4.
Operator topologies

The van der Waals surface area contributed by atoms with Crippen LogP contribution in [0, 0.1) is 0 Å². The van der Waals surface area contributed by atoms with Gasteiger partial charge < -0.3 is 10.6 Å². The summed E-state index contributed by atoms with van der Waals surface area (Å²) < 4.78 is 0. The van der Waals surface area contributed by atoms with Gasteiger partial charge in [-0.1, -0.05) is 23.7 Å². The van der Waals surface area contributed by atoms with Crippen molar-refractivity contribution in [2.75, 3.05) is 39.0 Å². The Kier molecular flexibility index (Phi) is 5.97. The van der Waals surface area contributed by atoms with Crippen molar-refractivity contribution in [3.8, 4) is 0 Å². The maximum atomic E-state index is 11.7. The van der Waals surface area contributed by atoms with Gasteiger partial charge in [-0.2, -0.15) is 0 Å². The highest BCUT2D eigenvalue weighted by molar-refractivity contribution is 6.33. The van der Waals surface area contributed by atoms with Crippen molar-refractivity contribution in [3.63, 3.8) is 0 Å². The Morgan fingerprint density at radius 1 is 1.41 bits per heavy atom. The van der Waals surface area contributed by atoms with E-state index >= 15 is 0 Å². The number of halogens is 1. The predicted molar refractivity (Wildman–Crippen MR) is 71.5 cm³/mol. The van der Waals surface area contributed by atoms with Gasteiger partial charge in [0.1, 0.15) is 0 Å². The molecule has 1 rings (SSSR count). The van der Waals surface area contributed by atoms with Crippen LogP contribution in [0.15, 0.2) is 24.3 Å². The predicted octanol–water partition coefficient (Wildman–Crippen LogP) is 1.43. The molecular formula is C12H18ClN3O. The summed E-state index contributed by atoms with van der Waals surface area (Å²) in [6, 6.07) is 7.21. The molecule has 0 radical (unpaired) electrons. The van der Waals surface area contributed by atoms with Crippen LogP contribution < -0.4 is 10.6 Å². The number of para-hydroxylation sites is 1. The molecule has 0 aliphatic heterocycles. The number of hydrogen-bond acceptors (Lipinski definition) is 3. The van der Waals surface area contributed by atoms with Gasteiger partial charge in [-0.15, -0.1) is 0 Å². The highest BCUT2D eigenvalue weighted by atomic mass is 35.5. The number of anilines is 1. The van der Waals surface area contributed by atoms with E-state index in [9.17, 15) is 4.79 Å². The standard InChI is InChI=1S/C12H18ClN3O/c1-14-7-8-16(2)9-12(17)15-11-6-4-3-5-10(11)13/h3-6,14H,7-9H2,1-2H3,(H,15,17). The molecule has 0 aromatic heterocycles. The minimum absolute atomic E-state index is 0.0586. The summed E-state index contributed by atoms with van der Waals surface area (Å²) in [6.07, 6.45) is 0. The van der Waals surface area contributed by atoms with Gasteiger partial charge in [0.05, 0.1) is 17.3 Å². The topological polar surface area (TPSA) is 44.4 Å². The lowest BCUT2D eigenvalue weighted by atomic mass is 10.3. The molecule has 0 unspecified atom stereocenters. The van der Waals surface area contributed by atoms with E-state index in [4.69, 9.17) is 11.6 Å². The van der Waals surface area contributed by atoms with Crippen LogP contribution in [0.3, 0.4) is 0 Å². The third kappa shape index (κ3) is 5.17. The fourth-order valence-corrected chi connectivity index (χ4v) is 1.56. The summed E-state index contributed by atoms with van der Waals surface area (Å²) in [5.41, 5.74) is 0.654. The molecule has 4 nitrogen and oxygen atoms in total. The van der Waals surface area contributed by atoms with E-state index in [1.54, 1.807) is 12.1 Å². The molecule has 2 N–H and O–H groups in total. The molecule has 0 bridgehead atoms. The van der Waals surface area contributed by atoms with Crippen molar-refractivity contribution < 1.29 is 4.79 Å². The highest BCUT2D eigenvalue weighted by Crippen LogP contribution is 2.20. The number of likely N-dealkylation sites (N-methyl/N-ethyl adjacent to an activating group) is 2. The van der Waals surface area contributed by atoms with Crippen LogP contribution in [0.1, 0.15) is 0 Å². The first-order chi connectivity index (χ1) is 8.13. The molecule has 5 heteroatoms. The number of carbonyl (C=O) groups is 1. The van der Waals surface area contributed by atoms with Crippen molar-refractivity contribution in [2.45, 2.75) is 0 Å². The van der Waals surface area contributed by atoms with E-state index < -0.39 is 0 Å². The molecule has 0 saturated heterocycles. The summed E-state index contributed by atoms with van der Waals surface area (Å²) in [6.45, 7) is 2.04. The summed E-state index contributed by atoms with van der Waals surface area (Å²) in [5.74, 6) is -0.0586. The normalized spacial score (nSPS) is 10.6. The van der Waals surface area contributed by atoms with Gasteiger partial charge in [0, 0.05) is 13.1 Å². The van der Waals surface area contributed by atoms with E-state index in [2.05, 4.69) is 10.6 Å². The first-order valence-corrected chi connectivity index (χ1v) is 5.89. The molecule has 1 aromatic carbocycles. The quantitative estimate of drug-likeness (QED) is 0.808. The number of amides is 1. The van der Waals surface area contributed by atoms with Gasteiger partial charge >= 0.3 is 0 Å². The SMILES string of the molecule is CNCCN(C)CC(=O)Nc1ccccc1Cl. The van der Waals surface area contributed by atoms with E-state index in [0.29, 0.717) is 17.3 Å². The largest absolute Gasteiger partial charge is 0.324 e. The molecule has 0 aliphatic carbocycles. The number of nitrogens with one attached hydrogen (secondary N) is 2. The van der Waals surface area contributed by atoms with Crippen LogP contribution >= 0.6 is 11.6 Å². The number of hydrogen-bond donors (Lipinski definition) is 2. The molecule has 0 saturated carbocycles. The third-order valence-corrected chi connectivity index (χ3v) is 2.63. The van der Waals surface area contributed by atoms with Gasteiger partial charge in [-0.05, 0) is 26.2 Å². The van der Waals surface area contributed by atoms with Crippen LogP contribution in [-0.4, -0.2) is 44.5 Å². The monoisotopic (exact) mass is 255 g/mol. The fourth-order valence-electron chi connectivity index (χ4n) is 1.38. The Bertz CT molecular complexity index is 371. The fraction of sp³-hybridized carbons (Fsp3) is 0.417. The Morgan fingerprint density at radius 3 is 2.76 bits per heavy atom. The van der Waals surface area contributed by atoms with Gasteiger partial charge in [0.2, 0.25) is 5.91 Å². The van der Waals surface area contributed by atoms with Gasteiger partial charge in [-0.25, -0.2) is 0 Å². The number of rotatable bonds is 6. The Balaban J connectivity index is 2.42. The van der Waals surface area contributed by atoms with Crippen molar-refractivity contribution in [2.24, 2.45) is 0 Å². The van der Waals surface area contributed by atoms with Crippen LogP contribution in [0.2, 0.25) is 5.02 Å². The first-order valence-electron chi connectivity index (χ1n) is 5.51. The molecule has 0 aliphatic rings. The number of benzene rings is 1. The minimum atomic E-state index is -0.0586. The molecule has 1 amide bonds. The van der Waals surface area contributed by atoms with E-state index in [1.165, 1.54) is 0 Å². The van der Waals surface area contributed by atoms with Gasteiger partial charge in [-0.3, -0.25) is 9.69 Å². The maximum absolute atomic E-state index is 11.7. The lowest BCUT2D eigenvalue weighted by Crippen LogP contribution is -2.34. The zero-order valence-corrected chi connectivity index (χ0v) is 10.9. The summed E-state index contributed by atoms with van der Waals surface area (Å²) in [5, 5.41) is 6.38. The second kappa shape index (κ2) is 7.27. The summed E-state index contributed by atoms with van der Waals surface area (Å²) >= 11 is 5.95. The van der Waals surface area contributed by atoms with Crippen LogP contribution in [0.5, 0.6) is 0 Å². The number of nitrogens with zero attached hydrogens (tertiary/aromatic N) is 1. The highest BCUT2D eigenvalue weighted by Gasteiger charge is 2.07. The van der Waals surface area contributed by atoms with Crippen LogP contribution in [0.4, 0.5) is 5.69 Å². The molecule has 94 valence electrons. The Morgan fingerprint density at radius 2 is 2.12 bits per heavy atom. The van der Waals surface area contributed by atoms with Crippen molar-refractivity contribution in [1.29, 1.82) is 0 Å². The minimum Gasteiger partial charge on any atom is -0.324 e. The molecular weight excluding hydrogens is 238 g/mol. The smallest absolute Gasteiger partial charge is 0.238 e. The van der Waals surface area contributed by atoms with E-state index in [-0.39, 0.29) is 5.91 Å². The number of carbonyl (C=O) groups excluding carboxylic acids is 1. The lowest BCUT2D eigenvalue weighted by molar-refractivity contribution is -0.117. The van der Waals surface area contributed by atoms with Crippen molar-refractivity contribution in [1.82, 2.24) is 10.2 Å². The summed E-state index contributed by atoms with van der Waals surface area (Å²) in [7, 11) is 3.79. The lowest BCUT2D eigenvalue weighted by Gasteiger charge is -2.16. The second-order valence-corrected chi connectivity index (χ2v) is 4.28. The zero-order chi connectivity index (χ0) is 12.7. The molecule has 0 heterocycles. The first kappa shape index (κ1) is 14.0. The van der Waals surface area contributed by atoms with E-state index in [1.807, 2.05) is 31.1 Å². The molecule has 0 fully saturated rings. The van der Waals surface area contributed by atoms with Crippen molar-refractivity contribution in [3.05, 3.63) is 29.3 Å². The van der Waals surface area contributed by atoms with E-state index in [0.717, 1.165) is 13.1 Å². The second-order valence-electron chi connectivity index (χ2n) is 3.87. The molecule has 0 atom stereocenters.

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In the mathematical field of functional analysis there are several standard topologies which are given to the algebra B of bounded linear operators on a Hilbert space H. Let be a sequence of operators on the Hilbert space H. Consider the statement that Tn converges to some operator T in H. This could have different meanings, If ∥ T n − T ∥ →0, that is. If T n x → T x for all x in H, finally, suppose T n x → T x in the weak topology of H. This means that F → F for all linear functionals F on H, in this case we say that T n → T in the weak operator topology. All of these notions make sense and are useful for a Banach space in place of the Hilbert space H, there are many topologies that can be defined on B besides the ones used above. These topologies are all convex, which implies that they are defined by a family of seminorms. In analysis, a topology is called if it has many open sets and weak if it has few open sets, so that the corresponding modes of convergence are, respectively, strong. The diagram on the right is a summary of the relations, the Banach space B has a predual B*, consisting of the trace class operators, whose dual is B. The seminorm pw for w positive in the predual is defined to be 1/2, If B is a vector space of linear maps on the vector space A, then σ is defined to be the weakest topology on A such that all elements of B are continuous. The norm topology or uniform topology or uniform operator topology is defined by the usual norm ||x|| on B and it is stronger than all the other topologies below. The weak topology is σ, in words the weakest topology such that all elements of the dual B* are continuous. It is the topology on the Banach space B. It is stronger than the ultraweak and weak operator topologies and it is stronger than the weak operator topology. The strong* operator topology or strong* topology is defined by the seminorms ||x|| and ||x*|| for h in H and it is stronger than the strong and weak operator topologies. The strong operator topology or strong topology is defined by the seminorms ||x|| for h in H and it is stronger than the weak operator topology. The weak operator topology or weak topology is defined by the seminorms || for h1, the continuous linear functionals on B for the weak, strong, and strong* topologies are the same, and are the finite linear combinations of the linear functionals for h1, h2 in H